To build up to the research paper, we did a limited amount of in-class work with secondary sources throughout the semester, so my students could practice paraphrasing, challenging, or adding new support to the scholars we read. A few weeks before the paper itself was due I had my students write a 1-page prospectus of their project, along with an annotated bibliography containing at least four sources.

At my new school we're actually in the process of a curriculum review, and one thing we're planning on doing is making sure that ALL 400-level classes in the department involve a research component, as well as some engagement with theoretical texts (the 200- and 300-level classes would work on skills that build up to this goal). After all, what's the supposed value of a B.A. in English? The promise that you'll be a capable writer, researcher, analyst, and interpreter of complicated materials when you get done.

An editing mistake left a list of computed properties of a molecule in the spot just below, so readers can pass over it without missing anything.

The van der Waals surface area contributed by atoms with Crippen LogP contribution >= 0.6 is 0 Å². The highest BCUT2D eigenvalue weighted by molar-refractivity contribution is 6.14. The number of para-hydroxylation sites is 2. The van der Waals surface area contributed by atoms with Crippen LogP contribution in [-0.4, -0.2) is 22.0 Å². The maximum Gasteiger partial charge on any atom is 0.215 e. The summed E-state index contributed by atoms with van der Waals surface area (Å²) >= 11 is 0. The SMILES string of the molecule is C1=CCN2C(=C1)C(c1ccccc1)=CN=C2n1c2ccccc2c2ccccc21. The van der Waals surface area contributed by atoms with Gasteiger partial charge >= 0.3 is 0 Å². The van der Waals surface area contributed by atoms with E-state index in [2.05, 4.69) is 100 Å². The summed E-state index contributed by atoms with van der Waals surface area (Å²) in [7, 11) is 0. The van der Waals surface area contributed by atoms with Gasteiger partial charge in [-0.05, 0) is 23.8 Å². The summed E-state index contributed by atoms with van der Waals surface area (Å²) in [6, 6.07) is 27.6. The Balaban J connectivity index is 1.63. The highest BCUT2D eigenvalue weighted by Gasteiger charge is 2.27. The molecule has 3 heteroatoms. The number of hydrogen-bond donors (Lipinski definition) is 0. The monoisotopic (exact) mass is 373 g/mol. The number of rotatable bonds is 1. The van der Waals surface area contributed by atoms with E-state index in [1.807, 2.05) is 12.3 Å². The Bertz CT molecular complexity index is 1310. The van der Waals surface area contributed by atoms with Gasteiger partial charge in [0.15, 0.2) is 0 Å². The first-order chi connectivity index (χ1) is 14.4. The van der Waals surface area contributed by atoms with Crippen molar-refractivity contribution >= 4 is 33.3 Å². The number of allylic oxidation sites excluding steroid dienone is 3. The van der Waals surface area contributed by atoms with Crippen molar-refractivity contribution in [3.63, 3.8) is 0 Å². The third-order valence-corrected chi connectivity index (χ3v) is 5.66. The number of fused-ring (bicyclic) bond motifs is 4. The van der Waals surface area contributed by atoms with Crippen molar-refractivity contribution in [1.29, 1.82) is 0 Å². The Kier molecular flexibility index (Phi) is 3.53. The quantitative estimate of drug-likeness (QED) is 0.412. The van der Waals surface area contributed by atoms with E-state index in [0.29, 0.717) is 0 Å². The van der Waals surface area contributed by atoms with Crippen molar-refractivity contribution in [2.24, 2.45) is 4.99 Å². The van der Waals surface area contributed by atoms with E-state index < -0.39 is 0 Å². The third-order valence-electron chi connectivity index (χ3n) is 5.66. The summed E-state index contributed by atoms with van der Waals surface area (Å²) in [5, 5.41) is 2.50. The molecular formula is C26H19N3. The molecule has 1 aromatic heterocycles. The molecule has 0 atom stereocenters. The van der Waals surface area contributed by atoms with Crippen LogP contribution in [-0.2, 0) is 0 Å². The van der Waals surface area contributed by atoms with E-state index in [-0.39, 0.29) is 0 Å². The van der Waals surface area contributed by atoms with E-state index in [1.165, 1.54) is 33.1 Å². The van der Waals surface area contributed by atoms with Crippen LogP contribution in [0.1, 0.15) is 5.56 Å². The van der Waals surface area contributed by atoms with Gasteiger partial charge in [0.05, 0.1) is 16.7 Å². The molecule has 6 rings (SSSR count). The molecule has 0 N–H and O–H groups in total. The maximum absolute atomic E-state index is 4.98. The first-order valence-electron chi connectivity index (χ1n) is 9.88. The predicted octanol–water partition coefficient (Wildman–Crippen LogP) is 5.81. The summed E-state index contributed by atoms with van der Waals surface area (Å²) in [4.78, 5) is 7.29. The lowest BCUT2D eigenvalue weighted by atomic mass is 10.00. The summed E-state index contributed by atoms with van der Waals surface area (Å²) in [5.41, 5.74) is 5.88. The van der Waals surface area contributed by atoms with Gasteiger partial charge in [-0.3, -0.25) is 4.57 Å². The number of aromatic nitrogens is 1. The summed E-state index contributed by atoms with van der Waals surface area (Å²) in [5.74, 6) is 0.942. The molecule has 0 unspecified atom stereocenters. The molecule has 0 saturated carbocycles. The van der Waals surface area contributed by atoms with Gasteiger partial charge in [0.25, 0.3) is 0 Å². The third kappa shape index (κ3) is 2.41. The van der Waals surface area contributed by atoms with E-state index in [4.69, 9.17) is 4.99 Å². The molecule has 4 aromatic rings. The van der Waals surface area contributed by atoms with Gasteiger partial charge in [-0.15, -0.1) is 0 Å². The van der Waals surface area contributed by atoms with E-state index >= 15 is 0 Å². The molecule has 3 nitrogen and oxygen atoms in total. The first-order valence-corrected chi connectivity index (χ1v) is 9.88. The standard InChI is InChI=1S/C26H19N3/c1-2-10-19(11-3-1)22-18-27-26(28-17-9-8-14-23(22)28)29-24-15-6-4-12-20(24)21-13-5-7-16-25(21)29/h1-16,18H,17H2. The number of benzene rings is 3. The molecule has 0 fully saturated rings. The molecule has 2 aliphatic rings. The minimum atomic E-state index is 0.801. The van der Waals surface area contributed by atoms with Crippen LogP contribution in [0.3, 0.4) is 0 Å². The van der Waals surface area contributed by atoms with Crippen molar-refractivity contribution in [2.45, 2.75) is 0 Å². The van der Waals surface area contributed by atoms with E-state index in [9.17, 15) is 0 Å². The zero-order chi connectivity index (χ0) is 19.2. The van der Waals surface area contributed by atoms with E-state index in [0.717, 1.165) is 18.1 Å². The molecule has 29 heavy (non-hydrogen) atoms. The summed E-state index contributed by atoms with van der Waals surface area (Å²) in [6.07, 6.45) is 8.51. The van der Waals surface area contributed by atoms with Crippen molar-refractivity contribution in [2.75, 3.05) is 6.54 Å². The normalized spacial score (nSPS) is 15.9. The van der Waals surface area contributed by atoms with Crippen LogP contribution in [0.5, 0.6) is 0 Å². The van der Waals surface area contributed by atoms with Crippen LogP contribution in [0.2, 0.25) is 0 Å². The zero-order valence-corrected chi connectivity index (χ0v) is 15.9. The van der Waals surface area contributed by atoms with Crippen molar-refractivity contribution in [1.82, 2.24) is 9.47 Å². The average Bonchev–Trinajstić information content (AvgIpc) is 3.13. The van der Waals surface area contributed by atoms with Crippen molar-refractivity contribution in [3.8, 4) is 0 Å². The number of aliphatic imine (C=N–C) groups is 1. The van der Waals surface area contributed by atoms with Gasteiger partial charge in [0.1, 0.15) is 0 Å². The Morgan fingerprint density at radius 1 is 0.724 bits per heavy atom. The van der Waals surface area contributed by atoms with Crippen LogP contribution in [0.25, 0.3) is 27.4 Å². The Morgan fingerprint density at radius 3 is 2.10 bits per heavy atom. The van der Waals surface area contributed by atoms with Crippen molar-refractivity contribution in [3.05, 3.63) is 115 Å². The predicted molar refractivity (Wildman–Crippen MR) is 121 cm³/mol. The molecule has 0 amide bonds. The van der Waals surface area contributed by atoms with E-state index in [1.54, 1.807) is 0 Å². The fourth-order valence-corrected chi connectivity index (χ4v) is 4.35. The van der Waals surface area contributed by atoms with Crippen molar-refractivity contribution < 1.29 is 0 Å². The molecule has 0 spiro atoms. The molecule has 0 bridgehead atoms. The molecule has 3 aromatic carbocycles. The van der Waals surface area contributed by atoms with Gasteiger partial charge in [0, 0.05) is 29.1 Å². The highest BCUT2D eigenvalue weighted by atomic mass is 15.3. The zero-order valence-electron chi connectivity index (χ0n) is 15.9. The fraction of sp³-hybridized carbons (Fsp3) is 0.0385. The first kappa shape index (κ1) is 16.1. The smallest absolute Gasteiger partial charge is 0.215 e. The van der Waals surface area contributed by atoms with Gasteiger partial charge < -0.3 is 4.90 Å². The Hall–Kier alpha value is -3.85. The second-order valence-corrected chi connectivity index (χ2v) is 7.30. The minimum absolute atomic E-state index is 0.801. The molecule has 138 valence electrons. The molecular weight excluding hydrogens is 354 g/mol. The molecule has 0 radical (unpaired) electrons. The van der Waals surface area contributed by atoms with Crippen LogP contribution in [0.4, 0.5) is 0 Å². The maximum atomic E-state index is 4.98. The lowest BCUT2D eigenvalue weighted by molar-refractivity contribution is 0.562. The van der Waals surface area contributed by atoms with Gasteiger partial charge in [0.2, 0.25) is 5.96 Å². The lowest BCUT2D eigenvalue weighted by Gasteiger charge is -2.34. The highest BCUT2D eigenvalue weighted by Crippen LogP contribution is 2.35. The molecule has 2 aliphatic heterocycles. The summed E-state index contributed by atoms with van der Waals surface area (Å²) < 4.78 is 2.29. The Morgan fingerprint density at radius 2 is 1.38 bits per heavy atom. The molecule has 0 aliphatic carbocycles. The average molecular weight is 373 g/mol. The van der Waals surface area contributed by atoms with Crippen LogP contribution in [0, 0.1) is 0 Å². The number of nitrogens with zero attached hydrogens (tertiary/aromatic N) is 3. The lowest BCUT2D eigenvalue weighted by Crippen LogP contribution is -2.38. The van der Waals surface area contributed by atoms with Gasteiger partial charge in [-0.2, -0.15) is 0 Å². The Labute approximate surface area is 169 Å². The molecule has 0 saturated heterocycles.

Anonymous said...

Dr. V,

Starting off with a short paper that focuses on analysis and argument is a good idea. I recommend limiting their choice of topics here: free up the time spent thinking of what to write about so that they can concentrate on the actual writing thereof.

I always assign a research paper in my upper-level classes. Sometimes I've explicitly made it a historicist one: i.e., I've had the students write a short paper on some aspect of medieval culture with an eye toward developing research skills and the ability to synthesize multiple sources; then I ask them to take that paper and put it in dialogue with a medieval literary text (whether a Canterbury Tale or a medieval play).